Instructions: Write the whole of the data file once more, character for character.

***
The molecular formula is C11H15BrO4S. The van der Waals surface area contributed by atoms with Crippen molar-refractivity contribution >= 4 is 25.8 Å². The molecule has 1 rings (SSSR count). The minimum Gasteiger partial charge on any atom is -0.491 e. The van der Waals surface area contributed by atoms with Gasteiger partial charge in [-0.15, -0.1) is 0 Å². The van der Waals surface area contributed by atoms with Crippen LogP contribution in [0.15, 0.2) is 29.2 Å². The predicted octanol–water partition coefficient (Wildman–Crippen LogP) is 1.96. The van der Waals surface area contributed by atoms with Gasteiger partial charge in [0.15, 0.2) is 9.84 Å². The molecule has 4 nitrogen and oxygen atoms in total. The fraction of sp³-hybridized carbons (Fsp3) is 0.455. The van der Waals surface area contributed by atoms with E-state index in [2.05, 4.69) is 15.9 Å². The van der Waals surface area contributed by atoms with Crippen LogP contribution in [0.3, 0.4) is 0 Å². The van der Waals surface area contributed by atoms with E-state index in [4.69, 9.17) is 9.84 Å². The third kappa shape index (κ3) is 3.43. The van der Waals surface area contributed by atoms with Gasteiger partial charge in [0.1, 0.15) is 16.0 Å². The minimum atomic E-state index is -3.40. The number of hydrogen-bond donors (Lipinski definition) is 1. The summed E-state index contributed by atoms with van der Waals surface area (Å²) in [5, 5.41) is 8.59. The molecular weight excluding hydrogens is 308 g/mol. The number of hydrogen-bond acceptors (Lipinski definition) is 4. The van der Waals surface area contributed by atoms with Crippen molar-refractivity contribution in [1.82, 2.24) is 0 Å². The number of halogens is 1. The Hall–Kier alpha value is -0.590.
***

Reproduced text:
The molecular formula is C11H15BrO4S. The van der Waals surface area contributed by atoms with Crippen molar-refractivity contribution >= 4 is 25.8 Å². The molecule has 1 rings (SSSR count). The minimum Gasteiger partial charge on any atom is -0.491 e. The van der Waals surface area contributed by atoms with Gasteiger partial charge in [-0.15, -0.1) is 0 Å². The van der Waals surface area contributed by atoms with Crippen LogP contribution in [0.15, 0.2) is 29.2 Å². The predicted octanol–water partition coefficient (Wildman–Crippen LogP) is 1.96. The van der Waals surface area contributed by atoms with Gasteiger partial charge in [0.15, 0.2) is 9.84 Å². The molecule has 4 nitrogen and oxygen atoms in total. The fraction of sp³-hybridized carbons (Fsp3) is 0.455. The van der Waals surface area contributed by atoms with E-state index in [2.05, 4.69) is 15.9 Å². The van der Waals surface area contributed by atoms with Crippen LogP contribution in [0.3, 0.4) is 0 Å². The van der Waals surface area contributed by atoms with E-state index in [4.69, 9.17) is 9.84 Å². The third kappa shape index (κ3) is 3.43. The van der Waals surface area contributed by atoms with Gasteiger partial charge in [0.1, 0.15) is 16.0 Å². The minimum atomic E-state index is -3.40. The number of hydrogen-bond donors (Lipinski definition) is 1. The summed E-state index contributed by atoms with van der Waals surface area (Å²) in [5, 5.41) is 8.59. The molecular weight excluding hydrogens is 308 g/mol. The number of hydrogen-bond acceptors (Lipinski definition) is 4. The van der Waals surface area contributed by atoms with Crippen molar-refractivity contribution in [1.82, 2.24) is 0 Å². The number of halogens is 1. The Hall–Kier alpha value is -0.590.